On Monday, a million Colombians are expected to participate in public demonstrations against the FARC insurgency. Organized by supporters of President Alvaro Uribe Velez, the call of the day is to denounce the terrorists.
The propagandistic depiction of guerrilla terrorism is being used to mobilize advocacy of an equally indiscriminate and destructive counter-terrorism. In Colombia, there is a self-righteous condemnation on every conceivable ground of those who oppose the government, a total war against those openly associated with the insurgency, as well as a secret diplomacy that seeks to lure moderates into co-optation and support for the regime. Those caught in the middle are asked to choose sides.
Colombia has endured an uninterrupted, low intensity civil war since about 1948. Even before then, Colombia’s history since its independence was one of civil war interrupted by periods of peace. And yet, despite hundreds of thousands of casualties in the last sixty years alone, the government denies the existence of an insurgency within its borders. Too weak to seize power, but too strong to defeat, the rebels have now been recognized by neighboring Venezuela as belligerent armies. A review of the application of International Humanitarian Law to the U.S. Civil War provides a surprising perspective.
Flashback to the U.S. Civil War
[T]he Federal Army has made no progress in subduing the Insurgent States. — I agree with you that the time is come for offering Mediation to the United States Government, with a view to the recognition of the Independence of the Confederates. I agree further that in case of failure, we ought ourselves to recognize the Southern States, as an Independent State.
Letter from British Foreign Minister Lord John Russell to British Prime Minister Lord Palmerston, Sept. 17, 1862.
British recognition of the Confederacy was never to materialize. Only a month after this was written, and after news of the Northern victory at Antietam was received, and Lincoln’s preliminary Emancipation Proclamation heard round the world, the British Cabinet “doubted the policy of moving, or moving at this time.” One can hardly imagine what might have happened if the Cabinet had moved earlier.
Francis Lieber was a nineteenth-century liberal author of a textbook on international law. A German immigrant, Lieber had been a slave-owner while teaching law at South Carolina College. After attending Columbia College in New York, he became enlightened to the idea that slavery was immoral, and became an outspoken advocate for the Union cause. Three of his sons fought in the US Civil War, on different sides. One of them, a Confederate, died in the battle of Williamsburg.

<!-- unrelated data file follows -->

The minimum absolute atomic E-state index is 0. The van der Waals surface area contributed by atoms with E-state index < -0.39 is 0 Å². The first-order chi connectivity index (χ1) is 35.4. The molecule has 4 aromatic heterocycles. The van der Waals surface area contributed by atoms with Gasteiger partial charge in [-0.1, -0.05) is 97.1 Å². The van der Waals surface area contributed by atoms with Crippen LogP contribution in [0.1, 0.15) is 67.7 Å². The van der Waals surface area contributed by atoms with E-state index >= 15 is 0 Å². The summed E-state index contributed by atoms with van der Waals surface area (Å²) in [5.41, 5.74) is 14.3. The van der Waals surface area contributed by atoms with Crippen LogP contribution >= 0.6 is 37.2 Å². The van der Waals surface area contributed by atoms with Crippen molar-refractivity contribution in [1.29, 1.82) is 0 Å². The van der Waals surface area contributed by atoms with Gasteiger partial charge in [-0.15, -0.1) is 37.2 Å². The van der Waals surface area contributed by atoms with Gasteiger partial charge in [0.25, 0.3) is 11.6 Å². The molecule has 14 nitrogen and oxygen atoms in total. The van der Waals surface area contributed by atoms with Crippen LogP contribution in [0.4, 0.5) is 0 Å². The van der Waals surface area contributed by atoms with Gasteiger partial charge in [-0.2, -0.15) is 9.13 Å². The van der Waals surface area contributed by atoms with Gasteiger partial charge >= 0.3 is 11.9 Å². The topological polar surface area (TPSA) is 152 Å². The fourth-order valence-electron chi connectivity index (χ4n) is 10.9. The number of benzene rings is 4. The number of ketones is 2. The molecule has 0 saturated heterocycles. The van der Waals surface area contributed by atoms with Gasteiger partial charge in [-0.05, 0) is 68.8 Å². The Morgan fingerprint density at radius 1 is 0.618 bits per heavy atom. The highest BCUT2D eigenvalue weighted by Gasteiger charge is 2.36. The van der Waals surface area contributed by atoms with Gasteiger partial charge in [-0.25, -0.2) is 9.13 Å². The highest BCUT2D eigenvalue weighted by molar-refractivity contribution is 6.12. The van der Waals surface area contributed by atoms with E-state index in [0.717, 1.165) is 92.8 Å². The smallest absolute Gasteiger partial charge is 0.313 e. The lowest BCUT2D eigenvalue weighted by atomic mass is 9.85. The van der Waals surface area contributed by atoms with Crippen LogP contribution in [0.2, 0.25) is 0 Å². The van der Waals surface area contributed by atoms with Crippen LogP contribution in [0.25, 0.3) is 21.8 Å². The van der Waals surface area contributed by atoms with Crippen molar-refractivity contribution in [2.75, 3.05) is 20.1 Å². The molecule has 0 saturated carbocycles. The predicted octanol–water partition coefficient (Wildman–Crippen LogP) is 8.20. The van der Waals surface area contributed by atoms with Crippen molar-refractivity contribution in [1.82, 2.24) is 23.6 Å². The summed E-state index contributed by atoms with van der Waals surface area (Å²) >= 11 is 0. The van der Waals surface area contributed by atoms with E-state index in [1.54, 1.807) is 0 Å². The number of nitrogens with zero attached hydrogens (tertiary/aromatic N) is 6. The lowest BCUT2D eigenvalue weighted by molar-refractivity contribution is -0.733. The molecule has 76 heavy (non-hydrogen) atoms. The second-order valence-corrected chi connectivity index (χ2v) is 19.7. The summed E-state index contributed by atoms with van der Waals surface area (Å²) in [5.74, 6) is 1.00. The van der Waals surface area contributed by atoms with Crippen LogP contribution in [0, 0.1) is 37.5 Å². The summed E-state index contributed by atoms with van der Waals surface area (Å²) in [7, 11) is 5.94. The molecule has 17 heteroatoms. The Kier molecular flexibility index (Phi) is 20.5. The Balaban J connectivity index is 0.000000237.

After the U.S. Supreme Court’s decision in The Prize Cases, recognizing the rebellion in the United States as a civil war, both sides attempted to apply the laws of war, but these rules were not well known. Lieber’s article, “Guerrilla Parties Considered in Reference to the Laws and Usages of War,” soon attracted the attention of the Union Army. After revision by a board of army officers, it was published by the War Department in 1863 as General Orders No. 100, “Instructions for the Government of Armies of the United States in the Field.” Known as Lieber’s Code, it has been revised and renamed several times, including as the Hague Regulations of 1899 on the “Rules of Land Warfare.” In 1956 the U.S. Army renamed it the Law of Land Warfare, Basic Field Manual 27-10. Lieber’s article was the first codification of what is now called International Humanitarian Law, or the laws of war. It’s noteworthy that the first systematic classification of the laws of war was made in the context of a civil war.
I had no guide, no groundwork, no textbook. I can assure you, as a friend that no counsellor of Justinian sat down at his task of the Digest with a deeper feeling of the gravity of his labor, than filled my breast in the laying down for the first time such a code, where nearly everything was floating. Usage, history, reason, and conscientiousness, a sincere love of truth, justice and civilization, have been my guides; but of course the whole must be still imperfect.
One of the most basic principles of Lieber’s Civil War code was that enemy troops were to be taken prisoner, if possible, rather than killed. Troops could refuse to give quarter “only by [order of] the commander in great straits making encumberment by prisoners impossible.”
The rebels were to be treated as prisoners of war when captured. The Code defined combatants in fairly broad terms. Not only captured enemy soldiers, but civilians attached to the enemy army, high ranking officials of the enemy government, and diplomatic agents without a safe conduct could be legally taken as prisoners of war. Hostages, if taken, “rare in modern war,” must be treated as prisoners of war, but chaplains, doctors, and nurses should be left free unless detained for special reasons, in which case they should be exchanged. The North had threatened to treat officers and crew of Confederate privateers as pirates, but this was never carried out, perhaps due to threats of retaliation. It would have been illegal to treat them as pirates, since they were members of a belligerent force.
Even had they engaged in piracy, though, the North would have been obligated to treat them as prisoners of war. An interesting example occurred in 1885 in the District Court of New York, when Judge Brown held that a vessel of Colombian insurgents, captured on the high seas by the U.S. Navy and condemned for piracy, was engaged in “an expedition technically piratical” when captured. The judge released the vessel under the mistaken belief that the Secretary of State had recognized the belligerency of the Colombian insurgents. U.S. v. Ambrose Light, 25 Fed. 408 (1885)